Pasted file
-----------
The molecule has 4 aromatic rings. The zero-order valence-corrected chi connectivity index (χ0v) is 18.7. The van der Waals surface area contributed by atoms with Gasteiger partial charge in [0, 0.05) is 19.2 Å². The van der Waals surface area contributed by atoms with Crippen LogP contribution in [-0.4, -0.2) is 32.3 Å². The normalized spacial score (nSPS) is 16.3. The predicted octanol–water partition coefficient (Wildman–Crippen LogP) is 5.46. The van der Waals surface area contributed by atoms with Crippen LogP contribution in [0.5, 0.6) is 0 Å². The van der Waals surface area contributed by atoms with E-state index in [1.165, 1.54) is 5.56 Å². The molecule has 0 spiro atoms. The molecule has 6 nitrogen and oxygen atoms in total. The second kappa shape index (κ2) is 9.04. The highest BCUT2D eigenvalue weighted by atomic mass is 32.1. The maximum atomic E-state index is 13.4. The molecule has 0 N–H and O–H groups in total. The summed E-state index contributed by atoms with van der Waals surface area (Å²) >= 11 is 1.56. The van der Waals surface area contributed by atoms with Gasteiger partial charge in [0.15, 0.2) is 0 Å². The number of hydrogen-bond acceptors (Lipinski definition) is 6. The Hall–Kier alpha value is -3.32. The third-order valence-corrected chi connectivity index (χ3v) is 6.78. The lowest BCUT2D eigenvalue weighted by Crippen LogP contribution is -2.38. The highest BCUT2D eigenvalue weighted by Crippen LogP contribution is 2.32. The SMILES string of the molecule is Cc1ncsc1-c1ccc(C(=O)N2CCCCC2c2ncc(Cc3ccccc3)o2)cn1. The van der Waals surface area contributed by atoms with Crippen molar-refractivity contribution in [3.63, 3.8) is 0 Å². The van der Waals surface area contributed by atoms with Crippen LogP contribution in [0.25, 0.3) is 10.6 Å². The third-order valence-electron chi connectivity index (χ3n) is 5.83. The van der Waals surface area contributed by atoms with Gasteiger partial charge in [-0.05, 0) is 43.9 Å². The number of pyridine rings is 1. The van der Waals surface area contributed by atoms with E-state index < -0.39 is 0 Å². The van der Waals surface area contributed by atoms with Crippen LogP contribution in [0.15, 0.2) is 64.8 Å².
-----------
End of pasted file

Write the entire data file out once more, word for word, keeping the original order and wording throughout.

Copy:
The molecule has 4 aromatic rings. The zero-order valence-corrected chi connectivity index (χ0v) is 18.7. The van der Waals surface area contributed by atoms with Gasteiger partial charge in [0, 0.05) is 19.2 Å². The van der Waals surface area contributed by atoms with Crippen LogP contribution in [-0.4, -0.2) is 32.3 Å². The normalized spacial score (nSPS) is 16.3. The predicted octanol–water partition coefficient (Wildman–Crippen LogP) is 5.46. The van der Waals surface area contributed by atoms with Crippen LogP contribution in [0.5, 0.6) is 0 Å². The van der Waals surface area contributed by atoms with E-state index in [1.165, 1.54) is 5.56 Å². The molecule has 0 spiro atoms. The molecule has 6 nitrogen and oxygen atoms in total. The second kappa shape index (κ2) is 9.04. The highest BCUT2D eigenvalue weighted by atomic mass is 32.1. The maximum atomic E-state index is 13.4. The molecule has 0 N–H and O–H groups in total. The summed E-state index contributed by atoms with van der Waals surface area (Å²) >= 11 is 1.56. The van der Waals surface area contributed by atoms with Gasteiger partial charge in [0.15, 0.2) is 0 Å². The number of hydrogen-bond acceptors (Lipinski definition) is 6. The Hall–Kier alpha value is -3.32. The third-order valence-corrected chi connectivity index (χ3v) is 6.78. The lowest BCUT2D eigenvalue weighted by Crippen LogP contribution is -2.38. The highest BCUT2D eigenvalue weighted by Crippen LogP contribution is 2.32. The SMILES string of the molecule is Cc1ncsc1-c1ccc(C(=O)N2CCCCC2c2ncc(Cc3ccccc3)o2)cn1. The van der Waals surface area contributed by atoms with Crippen molar-refractivity contribution in [3.63, 3.8) is 0 Å². The van der Waals surface area contributed by atoms with Crippen LogP contribution in [0.25, 0.3) is 10.6 Å². The third-order valence-electron chi connectivity index (χ3n) is 5.83. The van der Waals surface area contributed by atoms with Gasteiger partial charge in [-0.05, 0) is 43.9 Å². The number of pyridine rings is 1. The van der Waals surface area contributed by atoms with E-state index < -0.39 is 0 Å². The van der Waals surface area contributed by atoms with Crippen LogP contribution in [0.15, 0.2) is 64.8 Å².